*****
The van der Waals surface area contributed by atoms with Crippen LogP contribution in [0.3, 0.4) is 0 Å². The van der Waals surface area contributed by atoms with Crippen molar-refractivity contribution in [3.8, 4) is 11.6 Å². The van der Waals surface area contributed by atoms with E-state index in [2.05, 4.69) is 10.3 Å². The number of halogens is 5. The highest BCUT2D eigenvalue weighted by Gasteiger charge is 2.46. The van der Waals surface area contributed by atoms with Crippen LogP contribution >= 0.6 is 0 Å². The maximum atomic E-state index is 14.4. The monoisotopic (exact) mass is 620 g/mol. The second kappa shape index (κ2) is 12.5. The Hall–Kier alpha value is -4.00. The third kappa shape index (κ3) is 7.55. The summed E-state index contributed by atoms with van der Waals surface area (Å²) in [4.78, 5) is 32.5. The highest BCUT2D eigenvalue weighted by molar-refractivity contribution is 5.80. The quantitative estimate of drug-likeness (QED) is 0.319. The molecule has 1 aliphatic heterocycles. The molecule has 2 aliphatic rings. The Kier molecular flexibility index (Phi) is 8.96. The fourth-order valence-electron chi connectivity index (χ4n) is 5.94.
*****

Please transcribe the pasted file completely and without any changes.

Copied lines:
The van der Waals surface area contributed by atoms with Crippen LogP contribution in [0.3, 0.4) is 0 Å². The van der Waals surface area contributed by atoms with Crippen molar-refractivity contribution in [3.8, 4) is 11.6 Å². The van der Waals surface area contributed by atoms with E-state index in [2.05, 4.69) is 10.3 Å². The number of halogens is 5. The highest BCUT2D eigenvalue weighted by Gasteiger charge is 2.46. The van der Waals surface area contributed by atoms with Crippen LogP contribution >= 0.6 is 0 Å². The maximum atomic E-state index is 14.4. The monoisotopic (exact) mass is 620 g/mol. The second kappa shape index (κ2) is 12.5. The Hall–Kier alpha value is -4.00. The third kappa shape index (κ3) is 7.55. The summed E-state index contributed by atoms with van der Waals surface area (Å²) in [4.78, 5) is 32.5. The highest BCUT2D eigenvalue weighted by molar-refractivity contribution is 5.80. The quantitative estimate of drug-likeness (QED) is 0.319. The molecule has 1 aliphatic heterocycles. The molecule has 2 aliphatic rings. The Kier molecular flexibility index (Phi) is 8.96. The fourth-order valence-electron chi connectivity index (χ4n) is 5.94.